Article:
grains of paradise
- The seeds or seed capsules of the Aframomum melegueta, used as a medicine and spice, especially as a substitute for black pepper and in flavoring alcoholic beverages.
- c. 1460, John Russell, The Boke of Nurture, p. 126:
- 1743, William Ellis, supplement to The London & Country Brewer, 2nd ed., p. 288:
- 1812, James Smyth, The Practice of the Customs in the Entry, Examination, and Delivery of Goods and Merchandize, ii, p. 84:
- Guinea Grains and Grains of Paradise are considered, by the Trade, as one and the same article.
- 1850, Charles Kingsley, Alton Locke, Vol I, Ch. viii, p. 127:
- ...beer poisoned wi' grains o' paradise, and cocculus indicus.
- 1994, Anthea Bell, A History of Food, Wiley-Blackwell, translation of original by Maguelonne Toussaint-Samat, →ISBN, page 495:
- "In fact this spice was making a second appearance in Europe: it was Guinea pepper, mentioned by Pliny as 'African pepper', and also known as Malaguetta pepper or grains of Paradise. Grains of Paradise had been very popular in the thirteenth century and again in the sixteenth; its popularity may have been due to the brilliant name thought up for it by some advertising genius born before his time."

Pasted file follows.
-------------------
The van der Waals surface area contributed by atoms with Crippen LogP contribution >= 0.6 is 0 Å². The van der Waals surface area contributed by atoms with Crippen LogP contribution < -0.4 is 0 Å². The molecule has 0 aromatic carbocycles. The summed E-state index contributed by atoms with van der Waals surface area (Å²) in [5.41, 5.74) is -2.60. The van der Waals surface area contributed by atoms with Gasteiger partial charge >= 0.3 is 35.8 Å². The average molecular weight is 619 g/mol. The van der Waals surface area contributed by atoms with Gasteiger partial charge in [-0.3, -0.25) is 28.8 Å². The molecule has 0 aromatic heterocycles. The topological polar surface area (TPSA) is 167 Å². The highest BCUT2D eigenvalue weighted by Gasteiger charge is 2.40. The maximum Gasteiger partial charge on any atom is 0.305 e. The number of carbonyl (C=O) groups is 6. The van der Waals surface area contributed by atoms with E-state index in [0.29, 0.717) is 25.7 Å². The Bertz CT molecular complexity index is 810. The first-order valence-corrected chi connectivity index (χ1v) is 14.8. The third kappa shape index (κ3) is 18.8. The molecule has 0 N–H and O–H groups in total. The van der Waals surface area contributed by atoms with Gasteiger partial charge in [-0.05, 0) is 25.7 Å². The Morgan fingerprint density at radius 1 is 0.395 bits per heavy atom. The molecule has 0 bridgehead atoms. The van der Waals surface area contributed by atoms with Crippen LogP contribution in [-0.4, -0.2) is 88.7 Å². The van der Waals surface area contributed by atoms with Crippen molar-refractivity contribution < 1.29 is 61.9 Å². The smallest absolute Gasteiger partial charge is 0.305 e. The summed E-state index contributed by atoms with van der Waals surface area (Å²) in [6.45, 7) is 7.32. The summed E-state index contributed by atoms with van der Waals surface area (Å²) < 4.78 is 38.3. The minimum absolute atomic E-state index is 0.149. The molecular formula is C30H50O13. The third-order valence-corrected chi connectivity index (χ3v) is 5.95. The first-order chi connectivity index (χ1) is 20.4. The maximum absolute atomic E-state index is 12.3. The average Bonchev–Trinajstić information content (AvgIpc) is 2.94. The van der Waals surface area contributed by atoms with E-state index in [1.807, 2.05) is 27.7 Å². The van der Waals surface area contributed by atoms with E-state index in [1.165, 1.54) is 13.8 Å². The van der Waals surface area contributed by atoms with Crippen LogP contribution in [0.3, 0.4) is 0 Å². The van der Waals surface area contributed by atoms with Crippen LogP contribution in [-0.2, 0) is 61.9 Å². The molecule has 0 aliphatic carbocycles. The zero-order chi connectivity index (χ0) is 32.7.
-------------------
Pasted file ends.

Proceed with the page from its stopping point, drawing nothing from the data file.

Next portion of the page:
- 2006, Susheela Raghavan, Handbook of Spices, Seasonings, and Flavorings, 2nd edition, CRC Press, →ISBN, page 119:
- "Also called Melegueta or Malagueta pepper, guinea grain, or guinea pepper, grains of paradise were prized as a spice and as a substitute for black pepper in Europe during the Middle Ages."
- (uncommon) The Aframomum melegueta itself, a herbaceous perennial plant native to the swamps of the West African coast.
- (Aframomum melegueta): guinea grains, Guinea pepper, malagueta or melegueta; alligator pepper, malagueta pepper, cardamom (now improper)